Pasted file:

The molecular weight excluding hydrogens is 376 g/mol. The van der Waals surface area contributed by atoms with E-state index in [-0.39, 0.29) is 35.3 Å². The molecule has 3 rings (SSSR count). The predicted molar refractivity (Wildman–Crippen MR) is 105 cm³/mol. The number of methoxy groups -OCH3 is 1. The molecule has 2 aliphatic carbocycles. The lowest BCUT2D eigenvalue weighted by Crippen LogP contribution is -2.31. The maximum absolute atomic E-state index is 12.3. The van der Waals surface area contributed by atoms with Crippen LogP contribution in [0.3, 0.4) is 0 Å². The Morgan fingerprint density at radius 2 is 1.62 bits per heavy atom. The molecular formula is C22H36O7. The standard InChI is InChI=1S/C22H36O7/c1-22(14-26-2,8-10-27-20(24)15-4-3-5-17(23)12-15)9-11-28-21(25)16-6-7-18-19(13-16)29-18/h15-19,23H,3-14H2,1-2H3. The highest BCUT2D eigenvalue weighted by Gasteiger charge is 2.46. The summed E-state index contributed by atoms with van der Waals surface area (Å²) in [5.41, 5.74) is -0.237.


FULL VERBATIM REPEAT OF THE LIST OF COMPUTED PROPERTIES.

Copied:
The molecular weight excluding hydrogens is 376 g/mol. The van der Waals surface area contributed by atoms with E-state index in [-0.39, 0.29) is 35.3 Å². The molecule has 3 rings (SSSR count). The predicted molar refractivity (Wildman–Crippen MR) is 105 cm³/mol. The number of methoxy groups -OCH3 is 1. The molecule has 2 aliphatic carbocycles. The lowest BCUT2D eigenvalue weighted by Crippen LogP contribution is -2.31. The maximum absolute atomic E-state index is 12.3. The van der Waals surface area contributed by atoms with Crippen LogP contribution in [0.3, 0.4) is 0 Å². The Morgan fingerprint density at radius 2 is 1.62 bits per heavy atom. The molecular formula is C22H36O7. The standard InChI is InChI=1S/C22H36O7/c1-22(14-26-2,8-10-27-20(24)15-4-3-5-17(23)12-15)9-11-28-21(25)16-6-7-18-19(13-16)29-18/h15-19,23H,3-14H2,1-2H3. The highest BCUT2D eigenvalue weighted by Gasteiger charge is 2.46. The summed E-state index contributed by atoms with van der Waals surface area (Å²) in [5.41, 5.74) is -0.237.